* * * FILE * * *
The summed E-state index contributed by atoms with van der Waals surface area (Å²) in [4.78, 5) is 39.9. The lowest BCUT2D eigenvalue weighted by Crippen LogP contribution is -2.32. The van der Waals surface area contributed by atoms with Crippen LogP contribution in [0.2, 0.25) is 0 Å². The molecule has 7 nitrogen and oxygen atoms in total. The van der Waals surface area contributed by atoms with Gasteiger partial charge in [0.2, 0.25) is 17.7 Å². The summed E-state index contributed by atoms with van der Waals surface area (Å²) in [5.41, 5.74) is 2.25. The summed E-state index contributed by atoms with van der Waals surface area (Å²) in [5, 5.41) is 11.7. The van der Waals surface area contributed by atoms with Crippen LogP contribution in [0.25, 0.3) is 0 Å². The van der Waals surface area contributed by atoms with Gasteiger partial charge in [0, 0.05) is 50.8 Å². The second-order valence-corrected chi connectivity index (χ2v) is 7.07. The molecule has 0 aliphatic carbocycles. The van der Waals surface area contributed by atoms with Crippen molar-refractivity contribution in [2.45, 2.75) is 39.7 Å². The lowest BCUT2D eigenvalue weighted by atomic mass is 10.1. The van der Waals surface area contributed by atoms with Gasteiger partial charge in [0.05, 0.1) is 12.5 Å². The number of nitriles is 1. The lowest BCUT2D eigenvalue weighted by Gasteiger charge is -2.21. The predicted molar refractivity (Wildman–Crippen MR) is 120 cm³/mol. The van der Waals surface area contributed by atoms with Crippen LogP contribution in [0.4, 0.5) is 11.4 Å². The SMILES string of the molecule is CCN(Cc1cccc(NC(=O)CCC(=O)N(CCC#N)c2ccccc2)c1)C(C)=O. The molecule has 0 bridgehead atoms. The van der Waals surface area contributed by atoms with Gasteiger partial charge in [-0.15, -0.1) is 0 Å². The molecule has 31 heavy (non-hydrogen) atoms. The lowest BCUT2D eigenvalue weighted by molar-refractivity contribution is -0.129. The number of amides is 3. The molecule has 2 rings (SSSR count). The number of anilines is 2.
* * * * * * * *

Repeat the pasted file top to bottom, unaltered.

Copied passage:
The summed E-state index contributed by atoms with van der Waals surface area (Å²) in [4.78, 5) is 39.9. The lowest BCUT2D eigenvalue weighted by Crippen LogP contribution is -2.32. The van der Waals surface area contributed by atoms with Crippen LogP contribution in [0.2, 0.25) is 0 Å². The molecule has 7 nitrogen and oxygen atoms in total. The van der Waals surface area contributed by atoms with Gasteiger partial charge in [0.2, 0.25) is 17.7 Å². The summed E-state index contributed by atoms with van der Waals surface area (Å²) in [5.41, 5.74) is 2.25. The summed E-state index contributed by atoms with van der Waals surface area (Å²) in [5, 5.41) is 11.7. The van der Waals surface area contributed by atoms with Crippen LogP contribution in [0.25, 0.3) is 0 Å². The van der Waals surface area contributed by atoms with Gasteiger partial charge in [0, 0.05) is 50.8 Å². The second-order valence-corrected chi connectivity index (χ2v) is 7.07. The molecule has 0 aliphatic carbocycles. The van der Waals surface area contributed by atoms with Crippen molar-refractivity contribution in [2.45, 2.75) is 39.7 Å². The lowest BCUT2D eigenvalue weighted by atomic mass is 10.1. The van der Waals surface area contributed by atoms with Gasteiger partial charge in [0.05, 0.1) is 12.5 Å². The number of nitriles is 1. The lowest BCUT2D eigenvalue weighted by Gasteiger charge is -2.21. The predicted molar refractivity (Wildman–Crippen MR) is 120 cm³/mol. The van der Waals surface area contributed by atoms with Crippen LogP contribution in [0.4, 0.5) is 11.4 Å². The SMILES string of the molecule is CCN(Cc1cccc(NC(=O)CCC(=O)N(CCC#N)c2ccccc2)c1)C(C)=O. The molecule has 0 bridgehead atoms. The van der Waals surface area contributed by atoms with Gasteiger partial charge in [-0.15, -0.1) is 0 Å². The molecule has 31 heavy (non-hydrogen) atoms. The lowest BCUT2D eigenvalue weighted by molar-refractivity contribution is -0.129. The number of amides is 3. The molecule has 2 rings (SSSR count). The number of anilines is 2.